Since bacteria can’t digest them quickly, large chunks of food waste in your compost also have the potential to linger and attract large backyard predators that you wouldn’t want lurking nearby!
Read More – The Best Compost Bin Only Costs About $40
Can You Compost Directly In the Garden (and Not Get Maggots and Flies)?
Many people with a high amount of plant waste opt to create an outdoor compost pile somewhere in the garden instead of having special compost bins. That is perfectly fine, but you should make peace with the fact that you can’t control the larvae as well as in a closed system.
Since maggots can’t harm your garden and help the decomposition process, it’s no big deal anyway.
Avoiding adding food items mentioned above and putting the heap to a far corner of the garden should make all the unwanted maggot and fly activities very low-key and unnoticeable.
On the other hand, large compost heaps, if aerated well with brown matter like yard waste, will reach that desirably high decomposition temperature easily. This temperature is not favorable for the development of most macroscopic organisms – including maggots!
Read More: Bucket Gardening – The 30+ Easiest Vegetables to Grow in a 5-Gallon Bucket
Pro Tip: What If Fruit Flies Invade My Compost Pile?
If fruit flies invade your compost pile, you can’t just manually remove the fruit fly larvae – they are way too tiny. However, there are things you can do to get rid of them:
- Check if there are any larger pieces of fruit in your pile and remove them (I was once baffled by the number of fruit flies around my compost, only to find that one of my kids has stuck a whole apple in there; even if you are sure you haven’t filled your pile with fruit scraps – check!)
- Set up a simple cider and vinegar fruit fly trap.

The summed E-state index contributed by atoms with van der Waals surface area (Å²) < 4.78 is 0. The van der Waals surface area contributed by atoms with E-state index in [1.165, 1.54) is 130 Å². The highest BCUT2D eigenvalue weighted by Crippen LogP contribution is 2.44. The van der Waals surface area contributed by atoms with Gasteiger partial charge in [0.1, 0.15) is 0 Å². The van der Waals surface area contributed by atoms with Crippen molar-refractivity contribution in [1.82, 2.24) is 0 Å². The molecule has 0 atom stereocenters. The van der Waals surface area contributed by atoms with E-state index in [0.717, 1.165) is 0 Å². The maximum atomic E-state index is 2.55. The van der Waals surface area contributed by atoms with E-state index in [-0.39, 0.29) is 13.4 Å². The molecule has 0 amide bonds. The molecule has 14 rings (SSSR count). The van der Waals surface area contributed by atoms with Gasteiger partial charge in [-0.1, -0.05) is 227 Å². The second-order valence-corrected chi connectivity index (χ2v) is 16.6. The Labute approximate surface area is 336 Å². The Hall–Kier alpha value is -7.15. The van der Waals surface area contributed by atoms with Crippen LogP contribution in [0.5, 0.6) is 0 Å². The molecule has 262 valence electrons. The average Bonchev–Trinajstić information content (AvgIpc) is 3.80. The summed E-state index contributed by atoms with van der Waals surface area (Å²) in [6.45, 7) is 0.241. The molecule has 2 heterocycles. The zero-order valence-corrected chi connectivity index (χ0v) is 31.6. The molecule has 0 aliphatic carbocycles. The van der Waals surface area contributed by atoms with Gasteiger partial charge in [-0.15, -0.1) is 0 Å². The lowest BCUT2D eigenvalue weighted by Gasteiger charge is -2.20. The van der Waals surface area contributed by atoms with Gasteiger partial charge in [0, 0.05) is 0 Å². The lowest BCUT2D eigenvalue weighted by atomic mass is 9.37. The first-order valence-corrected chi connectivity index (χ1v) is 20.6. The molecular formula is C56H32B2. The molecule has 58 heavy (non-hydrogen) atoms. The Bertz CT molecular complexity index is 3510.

- A large and well-aerated compost pile that reaches high decomposition temperature will not allow fruit fly maggots to develop.
How Do I Get Rid of Maggots in My Green Bin?
Luckily, getting rid of maggots in your green bin is easy. Unlike various worms, maggots usually stay near the top of the compost, burrowing deeper only when it’s time to pupate. You scoop them up using rubber gloves or an appropriate garden tool.
To be sure you’ve removed them all, you can scoop up the entire upper layer of compost.
When you finish, put the maggots in an open tray with smooth vertical walls and leave them as a treat for wild birds, who will be especially appreciative of the gift during the nesting season when they have many hungry beaks to feed.
If you have chickens, you can make them a feast – they have likely earned it.
Read More – Can You Eat Bay Leaf + 14 Other Things You Should Eat, Not Compost!
How Do I Get Rid of Gnats?
Fungus gnats are the only kind of compost-loving flies that can harm your garden plants, and unfortunately, they are compost pile regulars. You won’t see fungus gnat maggots because they are too tiny, but if adult gnats are hanging around, their kids are surely crawling through your compost.